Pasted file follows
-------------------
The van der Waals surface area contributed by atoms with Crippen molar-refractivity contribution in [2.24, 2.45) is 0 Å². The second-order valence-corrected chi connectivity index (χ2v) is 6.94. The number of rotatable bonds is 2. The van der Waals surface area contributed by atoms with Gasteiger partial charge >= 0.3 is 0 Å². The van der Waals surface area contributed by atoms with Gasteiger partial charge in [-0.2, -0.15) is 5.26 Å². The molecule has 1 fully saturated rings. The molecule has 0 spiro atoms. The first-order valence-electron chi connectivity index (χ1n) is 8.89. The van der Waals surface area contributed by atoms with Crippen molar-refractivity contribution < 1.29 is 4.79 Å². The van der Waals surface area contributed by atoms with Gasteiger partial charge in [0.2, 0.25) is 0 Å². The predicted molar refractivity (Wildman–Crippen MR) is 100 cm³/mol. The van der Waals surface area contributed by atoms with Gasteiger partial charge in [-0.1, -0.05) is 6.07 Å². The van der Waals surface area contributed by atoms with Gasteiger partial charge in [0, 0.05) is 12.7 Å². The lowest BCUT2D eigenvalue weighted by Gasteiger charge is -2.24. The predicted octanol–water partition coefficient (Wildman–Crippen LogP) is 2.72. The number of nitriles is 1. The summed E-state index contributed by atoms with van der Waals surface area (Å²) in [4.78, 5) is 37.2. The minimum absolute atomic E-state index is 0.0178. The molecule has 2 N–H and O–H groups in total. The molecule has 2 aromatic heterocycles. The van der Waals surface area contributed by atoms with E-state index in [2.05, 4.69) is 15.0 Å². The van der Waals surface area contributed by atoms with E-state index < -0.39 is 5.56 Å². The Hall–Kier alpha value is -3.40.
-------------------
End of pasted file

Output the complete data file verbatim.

The van der Waals surface area contributed by atoms with Crippen molar-refractivity contribution in [2.24, 2.45) is 0 Å². The second-order valence-corrected chi connectivity index (χ2v) is 6.94. The number of rotatable bonds is 2. The van der Waals surface area contributed by atoms with Gasteiger partial charge >= 0.3 is 0 Å². The van der Waals surface area contributed by atoms with Gasteiger partial charge in [-0.2, -0.15) is 5.26 Å². The molecule has 1 fully saturated rings. The molecule has 0 spiro atoms. The first-order valence-electron chi connectivity index (χ1n) is 8.89. The van der Waals surface area contributed by atoms with Crippen molar-refractivity contribution < 1.29 is 4.79 Å². The van der Waals surface area contributed by atoms with Gasteiger partial charge in [0.2, 0.25) is 0 Å². The predicted molar refractivity (Wildman–Crippen MR) is 100 cm³/mol. The van der Waals surface area contributed by atoms with Gasteiger partial charge in [-0.1, -0.05) is 6.07 Å². The van der Waals surface area contributed by atoms with Gasteiger partial charge in [0, 0.05) is 12.7 Å². The lowest BCUT2D eigenvalue weighted by Gasteiger charge is -2.24. The predicted octanol–water partition coefficient (Wildman–Crippen LogP) is 2.72. The number of nitriles is 1. The summed E-state index contributed by atoms with van der Waals surface area (Å²) in [4.78, 5) is 37.2. The minimum absolute atomic E-state index is 0.0178. The molecule has 2 N–H and O–H groups in total. The molecule has 2 aromatic heterocycles. The van der Waals surface area contributed by atoms with E-state index in [2.05, 4.69) is 15.0 Å². The van der Waals surface area contributed by atoms with E-state index < -0.39 is 5.56 Å². The Hall–Kier alpha value is -3.40.